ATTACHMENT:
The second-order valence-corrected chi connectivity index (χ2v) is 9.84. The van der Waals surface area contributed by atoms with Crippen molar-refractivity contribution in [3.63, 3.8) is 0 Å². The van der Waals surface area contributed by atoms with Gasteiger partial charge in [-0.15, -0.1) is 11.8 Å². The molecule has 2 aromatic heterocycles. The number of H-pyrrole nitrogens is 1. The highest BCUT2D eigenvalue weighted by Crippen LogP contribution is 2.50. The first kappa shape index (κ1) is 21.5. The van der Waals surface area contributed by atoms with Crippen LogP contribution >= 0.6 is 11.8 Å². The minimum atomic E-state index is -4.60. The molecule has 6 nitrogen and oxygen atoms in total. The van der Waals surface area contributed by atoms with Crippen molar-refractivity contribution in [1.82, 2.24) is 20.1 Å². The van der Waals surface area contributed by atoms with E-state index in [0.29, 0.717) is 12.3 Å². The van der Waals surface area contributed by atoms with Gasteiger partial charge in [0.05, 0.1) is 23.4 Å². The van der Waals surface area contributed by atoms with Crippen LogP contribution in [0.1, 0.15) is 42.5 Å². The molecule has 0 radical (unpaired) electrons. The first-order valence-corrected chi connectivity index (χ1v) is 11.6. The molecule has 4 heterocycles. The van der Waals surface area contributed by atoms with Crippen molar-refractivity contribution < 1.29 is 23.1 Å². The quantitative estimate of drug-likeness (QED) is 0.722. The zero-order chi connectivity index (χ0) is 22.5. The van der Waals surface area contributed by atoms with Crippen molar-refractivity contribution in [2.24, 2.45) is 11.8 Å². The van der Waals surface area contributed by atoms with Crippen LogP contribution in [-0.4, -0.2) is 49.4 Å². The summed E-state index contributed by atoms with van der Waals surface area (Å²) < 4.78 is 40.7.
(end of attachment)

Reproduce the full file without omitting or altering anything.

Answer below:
The second-order valence-corrected chi connectivity index (χ2v) is 9.84. The van der Waals surface area contributed by atoms with Crippen molar-refractivity contribution in [3.63, 3.8) is 0 Å². The van der Waals surface area contributed by atoms with Gasteiger partial charge in [-0.15, -0.1) is 11.8 Å². The molecule has 2 aromatic heterocycles. The number of H-pyrrole nitrogens is 1. The highest BCUT2D eigenvalue weighted by Crippen LogP contribution is 2.50. The first kappa shape index (κ1) is 21.5. The van der Waals surface area contributed by atoms with Crippen LogP contribution >= 0.6 is 11.8 Å². The minimum atomic E-state index is -4.60. The molecule has 6 nitrogen and oxygen atoms in total. The van der Waals surface area contributed by atoms with Crippen molar-refractivity contribution in [1.82, 2.24) is 20.1 Å². The van der Waals surface area contributed by atoms with E-state index in [0.29, 0.717) is 12.3 Å². The van der Waals surface area contributed by atoms with Gasteiger partial charge in [0.05, 0.1) is 23.4 Å². The van der Waals surface area contributed by atoms with Crippen LogP contribution in [0.1, 0.15) is 42.5 Å². The molecule has 0 radical (unpaired) electrons. The first-order valence-corrected chi connectivity index (χ1v) is 11.6. The molecule has 4 heterocycles. The van der Waals surface area contributed by atoms with Crippen molar-refractivity contribution < 1.29 is 23.1 Å². The quantitative estimate of drug-likeness (QED) is 0.722. The zero-order chi connectivity index (χ0) is 22.5. The van der Waals surface area contributed by atoms with Crippen molar-refractivity contribution in [2.24, 2.45) is 11.8 Å². The van der Waals surface area contributed by atoms with Crippen LogP contribution in [-0.4, -0.2) is 49.4 Å². The summed E-state index contributed by atoms with van der Waals surface area (Å²) < 4.78 is 40.7.